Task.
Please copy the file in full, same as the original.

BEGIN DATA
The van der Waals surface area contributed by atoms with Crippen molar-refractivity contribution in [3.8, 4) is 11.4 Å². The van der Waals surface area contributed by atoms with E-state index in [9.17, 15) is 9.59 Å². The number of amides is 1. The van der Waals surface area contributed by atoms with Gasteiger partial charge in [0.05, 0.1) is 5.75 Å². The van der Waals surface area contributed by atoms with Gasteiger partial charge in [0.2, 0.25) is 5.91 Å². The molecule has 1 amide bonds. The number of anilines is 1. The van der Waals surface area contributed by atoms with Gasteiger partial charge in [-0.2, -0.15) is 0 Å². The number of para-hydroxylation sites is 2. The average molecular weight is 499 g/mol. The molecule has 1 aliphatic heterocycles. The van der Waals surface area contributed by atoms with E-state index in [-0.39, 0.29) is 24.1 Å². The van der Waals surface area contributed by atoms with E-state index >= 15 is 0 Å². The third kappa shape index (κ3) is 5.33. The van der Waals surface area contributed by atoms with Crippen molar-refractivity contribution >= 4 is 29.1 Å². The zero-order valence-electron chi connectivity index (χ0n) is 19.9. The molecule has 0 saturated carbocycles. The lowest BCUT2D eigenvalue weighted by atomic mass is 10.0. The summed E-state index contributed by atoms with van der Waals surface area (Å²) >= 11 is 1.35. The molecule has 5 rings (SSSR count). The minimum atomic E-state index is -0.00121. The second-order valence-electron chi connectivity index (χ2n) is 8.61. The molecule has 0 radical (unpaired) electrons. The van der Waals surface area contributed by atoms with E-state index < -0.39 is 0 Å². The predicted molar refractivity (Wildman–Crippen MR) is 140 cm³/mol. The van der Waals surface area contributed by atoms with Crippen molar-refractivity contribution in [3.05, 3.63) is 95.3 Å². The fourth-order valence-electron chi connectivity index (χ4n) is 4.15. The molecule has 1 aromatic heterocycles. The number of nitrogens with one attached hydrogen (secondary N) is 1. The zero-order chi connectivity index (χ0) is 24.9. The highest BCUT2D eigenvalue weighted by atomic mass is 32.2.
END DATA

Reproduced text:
The van der Waals surface area contributed by atoms with Crippen molar-refractivity contribution in [3.8, 4) is 11.4 Å². The van der Waals surface area contributed by atoms with E-state index in [9.17, 15) is 9.59 Å². The number of amides is 1. The van der Waals surface area contributed by atoms with Gasteiger partial charge in [0.05, 0.1) is 5.75 Å². The van der Waals surface area contributed by atoms with Gasteiger partial charge in [0.2, 0.25) is 5.91 Å². The molecule has 1 amide bonds. The number of anilines is 1. The van der Waals surface area contributed by atoms with Gasteiger partial charge in [-0.2, -0.15) is 0 Å². The number of para-hydroxylation sites is 2. The average molecular weight is 499 g/mol. The molecule has 1 aliphatic heterocycles. The van der Waals surface area contributed by atoms with E-state index in [-0.39, 0.29) is 24.1 Å². The van der Waals surface area contributed by atoms with E-state index >= 15 is 0 Å². The third kappa shape index (κ3) is 5.33. The van der Waals surface area contributed by atoms with Crippen molar-refractivity contribution >= 4 is 29.1 Å². The zero-order valence-electron chi connectivity index (χ0n) is 19.9. The molecule has 0 saturated carbocycles. The lowest BCUT2D eigenvalue weighted by atomic mass is 10.0. The summed E-state index contributed by atoms with van der Waals surface area (Å²) >= 11 is 1.35. The molecule has 5 rings (SSSR count). The minimum atomic E-state index is -0.00121. The second-order valence-electron chi connectivity index (χ2n) is 8.61. The molecule has 0 radical (unpaired) electrons. The van der Waals surface area contributed by atoms with E-state index < -0.39 is 0 Å². The predicted molar refractivity (Wildman–Crippen MR) is 140 cm³/mol. The van der Waals surface area contributed by atoms with Crippen molar-refractivity contribution in [3.05, 3.63) is 95.3 Å². The fourth-order valence-electron chi connectivity index (χ4n) is 4.15. The molecule has 1 aromatic heterocycles. The number of nitrogens with one attached hydrogen (secondary N) is 1. The zero-order chi connectivity index (χ0) is 24.9. The highest BCUT2D eigenvalue weighted by atomic mass is 32.2.